Fact.  I am told -- I believe reliably -- that for centuries the Pashtun mountain people have not liked, and have in fact quite actively and successfully resisted, the civilization that is centered in the valley cities of Pakistan.  Pakistan therefore has a very limited ability to control what goes on in this area; and what with other stresses in Pakistan these days, the central government has very little stomach for "pacifying" the Pashtun, regardless of the US Government's insistence that they do so.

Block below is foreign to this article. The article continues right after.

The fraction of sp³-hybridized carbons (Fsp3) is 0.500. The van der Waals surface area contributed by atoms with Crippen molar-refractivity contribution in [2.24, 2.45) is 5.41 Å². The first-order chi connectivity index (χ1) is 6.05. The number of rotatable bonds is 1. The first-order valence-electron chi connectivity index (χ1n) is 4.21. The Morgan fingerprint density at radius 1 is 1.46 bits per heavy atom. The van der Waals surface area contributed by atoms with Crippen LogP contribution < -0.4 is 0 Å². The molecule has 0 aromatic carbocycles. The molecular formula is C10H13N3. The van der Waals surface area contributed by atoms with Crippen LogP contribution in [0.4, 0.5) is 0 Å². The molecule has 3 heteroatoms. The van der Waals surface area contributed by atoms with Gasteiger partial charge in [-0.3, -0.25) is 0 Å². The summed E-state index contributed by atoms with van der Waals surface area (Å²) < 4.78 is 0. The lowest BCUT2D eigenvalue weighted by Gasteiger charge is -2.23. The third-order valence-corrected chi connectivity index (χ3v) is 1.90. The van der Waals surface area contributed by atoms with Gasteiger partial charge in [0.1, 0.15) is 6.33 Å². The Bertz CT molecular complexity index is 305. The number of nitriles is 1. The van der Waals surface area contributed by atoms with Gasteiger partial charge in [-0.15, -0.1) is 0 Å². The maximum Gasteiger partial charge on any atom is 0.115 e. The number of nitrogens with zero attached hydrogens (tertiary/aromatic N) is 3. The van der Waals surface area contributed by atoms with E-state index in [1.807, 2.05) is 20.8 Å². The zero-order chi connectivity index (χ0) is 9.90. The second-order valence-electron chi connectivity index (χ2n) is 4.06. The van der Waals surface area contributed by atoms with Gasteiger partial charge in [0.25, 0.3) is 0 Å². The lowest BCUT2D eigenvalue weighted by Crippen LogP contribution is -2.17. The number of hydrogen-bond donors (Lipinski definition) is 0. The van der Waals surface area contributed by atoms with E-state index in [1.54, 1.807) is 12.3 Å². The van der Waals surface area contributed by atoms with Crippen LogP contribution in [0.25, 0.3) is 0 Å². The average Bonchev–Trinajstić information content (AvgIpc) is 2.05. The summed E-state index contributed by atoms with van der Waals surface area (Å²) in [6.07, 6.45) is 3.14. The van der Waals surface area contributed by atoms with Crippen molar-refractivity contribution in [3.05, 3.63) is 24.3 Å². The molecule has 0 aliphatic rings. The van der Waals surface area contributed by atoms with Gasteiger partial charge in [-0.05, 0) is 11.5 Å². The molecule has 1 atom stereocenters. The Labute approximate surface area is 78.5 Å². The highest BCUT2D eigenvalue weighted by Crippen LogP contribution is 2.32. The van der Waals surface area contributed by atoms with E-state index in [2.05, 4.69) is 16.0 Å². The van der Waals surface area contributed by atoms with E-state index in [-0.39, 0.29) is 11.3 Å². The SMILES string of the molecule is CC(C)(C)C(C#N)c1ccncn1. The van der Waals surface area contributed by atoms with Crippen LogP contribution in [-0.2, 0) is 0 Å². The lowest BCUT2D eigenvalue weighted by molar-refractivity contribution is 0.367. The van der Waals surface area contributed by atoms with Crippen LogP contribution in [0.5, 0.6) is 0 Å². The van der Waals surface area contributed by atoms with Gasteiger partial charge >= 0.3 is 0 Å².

Fact.  Since the world's earliest memory, the mountain regions of Afghanistan-Pakistan have been populated by a very independent and (it seems to me, at least) fierce people.  They did not learn these ways, nor did they change their essential behaviors, because of the Prophet, or British missionaries, or Soviet troops, or any other form of foreign influence.  (Opinion:  These tribespeople cannot possibly have anything to do with "threatening our freedoms."  Further opinion:  Since a real war must have a real reason, and the stated reason cannot be real, the real reason must be something else.  I wonder what it is.)